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The Making of Tocqueville'S AmericaLaw and Association in the Early United States$
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Kevin Butterfield

Print publication date: 2015

Print ISBN-13: 9780226297088

Published to Chicago Scholarship Online: May 2016

DOI: 10.7208/chicago/9780226297118.001.0001

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Introduction

Introduction

Chapter:
(p.1) Introduction
Source:
The Making of Tocqueville'S America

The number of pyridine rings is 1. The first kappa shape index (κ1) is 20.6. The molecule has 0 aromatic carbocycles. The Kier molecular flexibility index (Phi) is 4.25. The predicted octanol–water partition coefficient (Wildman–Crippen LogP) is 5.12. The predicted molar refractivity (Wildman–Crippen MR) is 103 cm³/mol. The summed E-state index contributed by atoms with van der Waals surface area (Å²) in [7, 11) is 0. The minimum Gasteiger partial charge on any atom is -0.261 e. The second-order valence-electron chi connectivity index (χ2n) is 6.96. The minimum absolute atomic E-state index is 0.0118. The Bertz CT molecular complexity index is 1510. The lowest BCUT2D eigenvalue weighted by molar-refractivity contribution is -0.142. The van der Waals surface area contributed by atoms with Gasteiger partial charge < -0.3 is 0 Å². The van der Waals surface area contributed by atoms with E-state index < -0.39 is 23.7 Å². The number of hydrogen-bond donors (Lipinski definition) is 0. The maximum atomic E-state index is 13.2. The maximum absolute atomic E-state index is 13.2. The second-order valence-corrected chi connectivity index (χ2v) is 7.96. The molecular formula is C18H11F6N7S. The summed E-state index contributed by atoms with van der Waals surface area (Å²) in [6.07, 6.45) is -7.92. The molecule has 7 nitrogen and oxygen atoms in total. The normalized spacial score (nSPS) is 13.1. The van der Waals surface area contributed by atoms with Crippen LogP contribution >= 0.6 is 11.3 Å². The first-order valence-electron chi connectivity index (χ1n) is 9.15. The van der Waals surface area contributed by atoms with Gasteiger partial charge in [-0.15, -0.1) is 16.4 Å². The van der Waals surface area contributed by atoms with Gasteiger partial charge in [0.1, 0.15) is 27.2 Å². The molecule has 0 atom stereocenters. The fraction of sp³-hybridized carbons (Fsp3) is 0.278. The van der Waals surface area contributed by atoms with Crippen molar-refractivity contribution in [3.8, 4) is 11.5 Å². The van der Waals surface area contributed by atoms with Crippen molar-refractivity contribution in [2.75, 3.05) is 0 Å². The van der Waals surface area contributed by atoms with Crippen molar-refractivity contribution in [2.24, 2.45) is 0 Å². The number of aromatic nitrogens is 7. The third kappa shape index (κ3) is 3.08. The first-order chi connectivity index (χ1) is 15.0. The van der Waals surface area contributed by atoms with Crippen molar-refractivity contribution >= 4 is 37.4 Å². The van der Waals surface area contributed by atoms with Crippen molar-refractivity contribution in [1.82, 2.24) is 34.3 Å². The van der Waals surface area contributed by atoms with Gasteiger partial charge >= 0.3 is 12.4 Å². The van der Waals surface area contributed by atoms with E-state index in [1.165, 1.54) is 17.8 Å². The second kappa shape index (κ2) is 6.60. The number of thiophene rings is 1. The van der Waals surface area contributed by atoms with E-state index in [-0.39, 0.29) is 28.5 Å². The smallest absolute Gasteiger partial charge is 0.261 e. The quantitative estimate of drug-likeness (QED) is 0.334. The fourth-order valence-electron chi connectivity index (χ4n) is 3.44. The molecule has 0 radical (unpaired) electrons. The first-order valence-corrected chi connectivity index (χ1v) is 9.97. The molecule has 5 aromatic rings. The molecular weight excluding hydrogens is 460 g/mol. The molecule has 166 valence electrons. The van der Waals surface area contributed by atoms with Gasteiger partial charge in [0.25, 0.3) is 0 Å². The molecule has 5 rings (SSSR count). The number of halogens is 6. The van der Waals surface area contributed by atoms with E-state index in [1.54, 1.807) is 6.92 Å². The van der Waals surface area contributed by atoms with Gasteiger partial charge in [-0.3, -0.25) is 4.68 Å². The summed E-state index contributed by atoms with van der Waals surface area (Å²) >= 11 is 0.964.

Author(s):

Kevin Butterfield

Publisher:
University of Chicago Press
DOI:10.7208/chicago/9780226297118.003.0001

After the Revolution, as participation in formally organized groups other than churches and civil governments became more common, many Americans took seriously the need to define and delimit the bonds of individual membership. These new member-to-group relationships were defined in two ways: within their own associations, by means of constitutions, bylaws, and resolute attention to procedural regularity; and by the formation of what I call a “common law of membership.”

Keywords:   civil society, law, voluntary association, Alexis de Tocqueville, civic associations

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